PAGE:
Burkina Faso

The security situation in Burkina Faso rapidly deteriorated in 2019, as fighting between armed groups continue – currently the humanitarian crisis is one of the fastest growing in the world.

We are seeing an increase in violence against civilians, while the health system is often overwhelmed in areas with some attacks on facilities and healthcare workers.

Insecurity and indiscriminate violence have forced close to 1.4 million people in Burkina Faso to leave their homes. Many now live in makeshift shelters with little access to food, water or healthcare services. MSF has significantly increased our activities since 2019 as the displacement crisis has worsened. On top of the violence, the country faces massive healthcare issues such as malaria, food insecurity and poverty. 

MSF health promoter facilitating a women's club session

MSF health promoter facilitating a women's club session, that brings together more than 259 displaced mothers in the Yennanga camp. This is an initiative launched by MSF to improve maternal and their children’s health. © Nisma Leboul/MSF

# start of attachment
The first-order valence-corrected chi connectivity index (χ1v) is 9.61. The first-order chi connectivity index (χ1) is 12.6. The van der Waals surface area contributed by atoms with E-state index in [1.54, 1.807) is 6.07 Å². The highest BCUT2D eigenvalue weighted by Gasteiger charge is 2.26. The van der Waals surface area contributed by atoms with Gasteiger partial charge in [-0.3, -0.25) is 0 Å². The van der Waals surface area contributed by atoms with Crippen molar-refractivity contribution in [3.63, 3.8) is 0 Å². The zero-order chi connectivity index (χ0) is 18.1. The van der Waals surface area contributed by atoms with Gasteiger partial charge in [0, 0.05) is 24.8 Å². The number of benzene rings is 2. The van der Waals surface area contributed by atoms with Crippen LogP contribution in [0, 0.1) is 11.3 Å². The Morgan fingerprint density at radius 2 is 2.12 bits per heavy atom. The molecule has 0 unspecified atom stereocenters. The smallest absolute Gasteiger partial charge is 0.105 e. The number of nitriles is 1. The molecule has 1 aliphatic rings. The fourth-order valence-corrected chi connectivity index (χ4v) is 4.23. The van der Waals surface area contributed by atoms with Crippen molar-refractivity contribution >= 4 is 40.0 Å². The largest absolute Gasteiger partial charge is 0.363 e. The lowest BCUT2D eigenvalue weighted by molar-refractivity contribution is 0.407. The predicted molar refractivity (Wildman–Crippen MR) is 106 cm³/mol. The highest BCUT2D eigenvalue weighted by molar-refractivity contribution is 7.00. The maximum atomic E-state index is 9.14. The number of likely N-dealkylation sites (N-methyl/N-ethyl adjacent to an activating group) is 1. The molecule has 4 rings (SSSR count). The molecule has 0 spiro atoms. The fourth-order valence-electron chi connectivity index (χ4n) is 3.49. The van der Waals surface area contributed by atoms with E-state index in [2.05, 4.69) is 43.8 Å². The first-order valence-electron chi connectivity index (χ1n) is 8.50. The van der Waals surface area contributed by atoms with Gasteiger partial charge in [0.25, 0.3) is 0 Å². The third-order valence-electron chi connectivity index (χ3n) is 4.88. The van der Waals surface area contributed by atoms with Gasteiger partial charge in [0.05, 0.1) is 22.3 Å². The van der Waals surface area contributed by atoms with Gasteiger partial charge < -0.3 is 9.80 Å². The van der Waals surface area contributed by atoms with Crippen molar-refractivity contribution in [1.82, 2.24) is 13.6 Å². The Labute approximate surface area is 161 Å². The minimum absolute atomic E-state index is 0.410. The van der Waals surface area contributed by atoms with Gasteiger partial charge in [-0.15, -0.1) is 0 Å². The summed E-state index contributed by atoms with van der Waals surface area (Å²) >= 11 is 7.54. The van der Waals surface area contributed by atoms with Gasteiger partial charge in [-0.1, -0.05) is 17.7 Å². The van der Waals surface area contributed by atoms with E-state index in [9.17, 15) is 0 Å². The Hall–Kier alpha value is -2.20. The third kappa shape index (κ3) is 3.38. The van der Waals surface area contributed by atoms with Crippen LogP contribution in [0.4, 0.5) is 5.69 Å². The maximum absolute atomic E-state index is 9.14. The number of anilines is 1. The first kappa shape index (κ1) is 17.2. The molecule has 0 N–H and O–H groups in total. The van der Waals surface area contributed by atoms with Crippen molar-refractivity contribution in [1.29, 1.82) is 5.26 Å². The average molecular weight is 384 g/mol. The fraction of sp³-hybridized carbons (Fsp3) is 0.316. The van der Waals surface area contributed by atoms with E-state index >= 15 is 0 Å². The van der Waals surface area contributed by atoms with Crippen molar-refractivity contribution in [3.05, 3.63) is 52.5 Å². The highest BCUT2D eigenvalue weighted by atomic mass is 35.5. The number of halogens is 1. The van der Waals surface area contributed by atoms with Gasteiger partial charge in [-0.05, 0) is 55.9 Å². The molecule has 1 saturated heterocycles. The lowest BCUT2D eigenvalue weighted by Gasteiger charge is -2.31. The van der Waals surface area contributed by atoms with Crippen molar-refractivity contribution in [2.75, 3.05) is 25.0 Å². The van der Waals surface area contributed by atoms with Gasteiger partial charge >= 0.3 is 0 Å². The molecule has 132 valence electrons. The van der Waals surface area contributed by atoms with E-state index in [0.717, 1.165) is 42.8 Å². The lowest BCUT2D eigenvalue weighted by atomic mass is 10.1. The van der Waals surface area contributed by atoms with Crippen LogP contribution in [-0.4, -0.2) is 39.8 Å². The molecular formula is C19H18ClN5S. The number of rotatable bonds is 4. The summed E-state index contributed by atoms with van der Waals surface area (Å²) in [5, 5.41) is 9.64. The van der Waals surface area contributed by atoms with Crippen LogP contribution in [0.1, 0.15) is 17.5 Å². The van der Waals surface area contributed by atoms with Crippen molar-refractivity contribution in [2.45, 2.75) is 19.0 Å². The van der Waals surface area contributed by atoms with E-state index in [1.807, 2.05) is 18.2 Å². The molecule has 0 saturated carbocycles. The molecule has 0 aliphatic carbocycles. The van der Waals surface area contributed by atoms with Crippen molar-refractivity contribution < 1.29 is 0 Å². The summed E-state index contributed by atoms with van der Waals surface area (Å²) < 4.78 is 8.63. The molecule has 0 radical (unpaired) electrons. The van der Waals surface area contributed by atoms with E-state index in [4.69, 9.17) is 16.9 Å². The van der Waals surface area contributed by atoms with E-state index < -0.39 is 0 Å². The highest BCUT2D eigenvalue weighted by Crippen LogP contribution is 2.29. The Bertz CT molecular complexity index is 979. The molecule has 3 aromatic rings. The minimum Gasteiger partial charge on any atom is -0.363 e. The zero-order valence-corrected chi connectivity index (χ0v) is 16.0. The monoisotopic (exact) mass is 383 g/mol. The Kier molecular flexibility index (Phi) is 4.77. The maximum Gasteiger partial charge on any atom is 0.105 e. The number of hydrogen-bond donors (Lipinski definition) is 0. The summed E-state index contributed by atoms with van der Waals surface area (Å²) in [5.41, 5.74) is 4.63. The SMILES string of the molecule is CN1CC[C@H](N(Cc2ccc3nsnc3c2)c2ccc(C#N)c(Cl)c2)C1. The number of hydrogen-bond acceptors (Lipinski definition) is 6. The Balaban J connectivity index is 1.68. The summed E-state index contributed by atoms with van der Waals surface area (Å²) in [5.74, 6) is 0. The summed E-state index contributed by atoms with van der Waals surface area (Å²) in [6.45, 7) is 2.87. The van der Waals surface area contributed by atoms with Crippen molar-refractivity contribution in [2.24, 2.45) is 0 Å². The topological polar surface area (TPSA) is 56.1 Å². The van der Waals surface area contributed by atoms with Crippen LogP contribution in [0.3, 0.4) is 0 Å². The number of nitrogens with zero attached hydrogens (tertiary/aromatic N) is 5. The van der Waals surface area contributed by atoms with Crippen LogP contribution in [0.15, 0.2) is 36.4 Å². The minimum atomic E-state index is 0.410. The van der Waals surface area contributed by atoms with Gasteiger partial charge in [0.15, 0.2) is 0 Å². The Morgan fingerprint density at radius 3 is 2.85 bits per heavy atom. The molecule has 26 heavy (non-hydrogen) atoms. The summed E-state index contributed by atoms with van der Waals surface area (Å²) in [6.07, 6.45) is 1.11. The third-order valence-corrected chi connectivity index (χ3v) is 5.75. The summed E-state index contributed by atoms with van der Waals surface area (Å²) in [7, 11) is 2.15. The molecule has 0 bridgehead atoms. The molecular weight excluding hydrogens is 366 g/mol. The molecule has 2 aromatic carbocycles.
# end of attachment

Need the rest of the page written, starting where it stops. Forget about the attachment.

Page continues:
MSF in Burkina Faso

Médecins Sans Frontières (MSF) continues to respond to urgent medical needs across Burkina Faso, despite increased insecurity caused by ongoing conflict between the government and non-state armed groups.
Burkina Faso IAR map 2022

Burkina Faso MSF map

Our activities in 2022

Burkina faso
Highlights of our activities in 2022

A growing number of cities have been besieged by armed groups, sometimes forcing our teams to suspend or cease activities altogether. In 2022, after armed groups took control of Pama, Sebba and Djibo, where we support health centres and work to improve water supply, access via land soon became virtually impossible. Food and medical supplies could only be delivered by military convoys or by air, causing severe shortages and a steep rise in prices.

Health facilities in the country also face staff shortages, as many medical professionals have fled the violence. Threats against our staff and patients, increased checkpoints, and restrictions on our supply lines by armed groups forced us to close projects in Centre-Nord and Sahel regions in 2022.

Nevertheless, our teams continued to deliver humanitarian and medical assistance to displaced people and host communities throughout the year, focusing on tackling major health issues, including malaria, outbreaks of measles and other diseases, mental health and sexual violence, and supporting access to community-based basic and specialist healthcare. Our teams also trucked in water and constructed and renovated boreholes to address the severe water shortage exacerbated by the ongoing conflict.